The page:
The U.S. Court of Appeals for the Second Circuit heard oral argument this morning in Chen-Oster v. Goldman, Sachs & Co., No. 11-5229 (2d Cir.). The district court in this case had refused to compel arbitration of individual employment discrimination claims, finding that Title VII guaranteed the right to pursue pattern or practice claims on an class-wide basis. We have discussed this issue generally and this case specifically previously here and here due to its importance to employers.
The case, a Rule 23 class action, was filed in 2010 by three women who accused Goldman of gender bias and a “corporate culture” that allegedly favors men over women for pay and promotions. Goldman moved to compel arbitration on an individual basis. In April 2011, U.S. Magistrate Judge James Francis denied Goldman's motion. Goldman urged Francis to reconsider his ruling in light of the Supreme Court’s AT&T v. Concepcion decision, but he declined in July 2011. U.S. District Judge Leonard Sand affirmed that decision in November 2011.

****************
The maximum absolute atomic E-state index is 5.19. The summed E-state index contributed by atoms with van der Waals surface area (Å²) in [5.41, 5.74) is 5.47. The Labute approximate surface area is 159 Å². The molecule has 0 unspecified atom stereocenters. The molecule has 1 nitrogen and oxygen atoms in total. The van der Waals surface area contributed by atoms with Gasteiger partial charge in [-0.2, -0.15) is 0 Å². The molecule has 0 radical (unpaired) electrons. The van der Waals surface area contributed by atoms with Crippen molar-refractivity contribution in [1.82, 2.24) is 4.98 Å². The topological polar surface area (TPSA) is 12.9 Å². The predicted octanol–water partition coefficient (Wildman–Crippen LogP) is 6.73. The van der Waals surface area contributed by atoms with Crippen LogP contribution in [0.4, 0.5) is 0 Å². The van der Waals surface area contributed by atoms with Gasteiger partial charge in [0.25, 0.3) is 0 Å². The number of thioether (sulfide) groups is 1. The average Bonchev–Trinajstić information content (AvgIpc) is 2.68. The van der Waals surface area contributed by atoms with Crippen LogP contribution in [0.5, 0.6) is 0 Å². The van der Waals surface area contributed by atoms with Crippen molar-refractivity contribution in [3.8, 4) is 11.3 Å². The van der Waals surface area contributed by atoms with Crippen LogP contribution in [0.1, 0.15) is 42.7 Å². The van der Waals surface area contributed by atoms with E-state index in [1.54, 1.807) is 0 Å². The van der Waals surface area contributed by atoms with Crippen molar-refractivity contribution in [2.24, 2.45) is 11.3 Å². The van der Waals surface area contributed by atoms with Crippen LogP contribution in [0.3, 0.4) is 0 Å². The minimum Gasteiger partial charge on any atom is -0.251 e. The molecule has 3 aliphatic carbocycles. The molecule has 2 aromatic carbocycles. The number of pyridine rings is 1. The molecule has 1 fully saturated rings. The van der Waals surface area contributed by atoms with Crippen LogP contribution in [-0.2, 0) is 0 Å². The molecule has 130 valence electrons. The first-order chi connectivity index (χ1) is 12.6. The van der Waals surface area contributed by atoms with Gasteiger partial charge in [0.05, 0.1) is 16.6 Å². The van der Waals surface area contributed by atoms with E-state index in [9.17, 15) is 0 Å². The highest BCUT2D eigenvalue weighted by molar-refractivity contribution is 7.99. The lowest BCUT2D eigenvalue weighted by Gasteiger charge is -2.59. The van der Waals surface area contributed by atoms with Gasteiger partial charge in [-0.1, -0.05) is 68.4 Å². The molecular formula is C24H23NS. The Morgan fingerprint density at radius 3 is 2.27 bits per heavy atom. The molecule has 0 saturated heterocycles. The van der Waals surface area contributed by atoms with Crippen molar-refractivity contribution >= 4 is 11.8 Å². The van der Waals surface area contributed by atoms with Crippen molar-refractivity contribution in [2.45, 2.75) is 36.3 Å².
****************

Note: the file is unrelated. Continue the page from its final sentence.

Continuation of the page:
The substantive importance of this case for rapidly developing law in this area is clearly revealed by the fact that no less than four amicus briefs were filed. You can read them here, here, here, and here.
As we wrote on this blog previously, class arbitration is not only costly, but has fewer procedural protections – such as appeal rights – than class action lawsuits. As the courts continue to apply Concepcion, it seems clear that employers are well-advised to follow developments in this area closely.